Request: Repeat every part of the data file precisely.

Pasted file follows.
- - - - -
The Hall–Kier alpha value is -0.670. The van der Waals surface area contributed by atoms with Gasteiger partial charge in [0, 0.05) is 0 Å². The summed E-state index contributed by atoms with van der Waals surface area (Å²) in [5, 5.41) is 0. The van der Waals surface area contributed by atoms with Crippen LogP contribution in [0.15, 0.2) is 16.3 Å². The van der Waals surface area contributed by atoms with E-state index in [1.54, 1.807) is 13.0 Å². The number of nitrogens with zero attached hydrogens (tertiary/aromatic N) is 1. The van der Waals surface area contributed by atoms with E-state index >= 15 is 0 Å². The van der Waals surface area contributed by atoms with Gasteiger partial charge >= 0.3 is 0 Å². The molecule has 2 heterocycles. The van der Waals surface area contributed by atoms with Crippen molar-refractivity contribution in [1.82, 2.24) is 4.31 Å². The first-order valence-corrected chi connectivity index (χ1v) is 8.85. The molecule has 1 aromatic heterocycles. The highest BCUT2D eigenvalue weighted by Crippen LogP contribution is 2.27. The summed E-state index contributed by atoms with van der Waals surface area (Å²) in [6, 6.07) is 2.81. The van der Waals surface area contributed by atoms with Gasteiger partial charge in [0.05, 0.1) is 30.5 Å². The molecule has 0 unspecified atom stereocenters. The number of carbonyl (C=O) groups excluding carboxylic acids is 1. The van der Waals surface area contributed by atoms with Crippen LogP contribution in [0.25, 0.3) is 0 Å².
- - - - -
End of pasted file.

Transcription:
The Hall–Kier alpha value is -0.670. The van der Waals surface area contributed by atoms with Gasteiger partial charge in [0, 0.05) is 0 Å². The summed E-state index contributed by atoms with van der Waals surface area (Å²) in [5, 5.41) is 0. The van der Waals surface area contributed by atoms with Crippen LogP contribution in [0.15, 0.2) is 16.3 Å². The van der Waals surface area contributed by atoms with E-state index in [1.54, 1.807) is 13.0 Å². The number of nitrogens with zero attached hydrogens (tertiary/aromatic N) is 1. The van der Waals surface area contributed by atoms with E-state index >= 15 is 0 Å². The van der Waals surface area contributed by atoms with Gasteiger partial charge >= 0.3 is 0 Å². The molecule has 2 heterocycles. The van der Waals surface area contributed by atoms with Crippen molar-refractivity contribution in [1.82, 2.24) is 4.31 Å². The first-order valence-corrected chi connectivity index (χ1v) is 8.85. The molecule has 1 aromatic heterocycles. The highest BCUT2D eigenvalue weighted by Crippen LogP contribution is 2.27. The summed E-state index contributed by atoms with van der Waals surface area (Å²) in [6, 6.07) is 2.81. The van der Waals surface area contributed by atoms with Gasteiger partial charge in [0.05, 0.1) is 30.5 Å². The molecule has 0 unspecified atom stereocenters. The number of carbonyl (C=O) groups excluding carboxylic acids is 1. The van der Waals surface area contributed by atoms with Crippen LogP contribution in [0.25, 0.3) is 0 Å².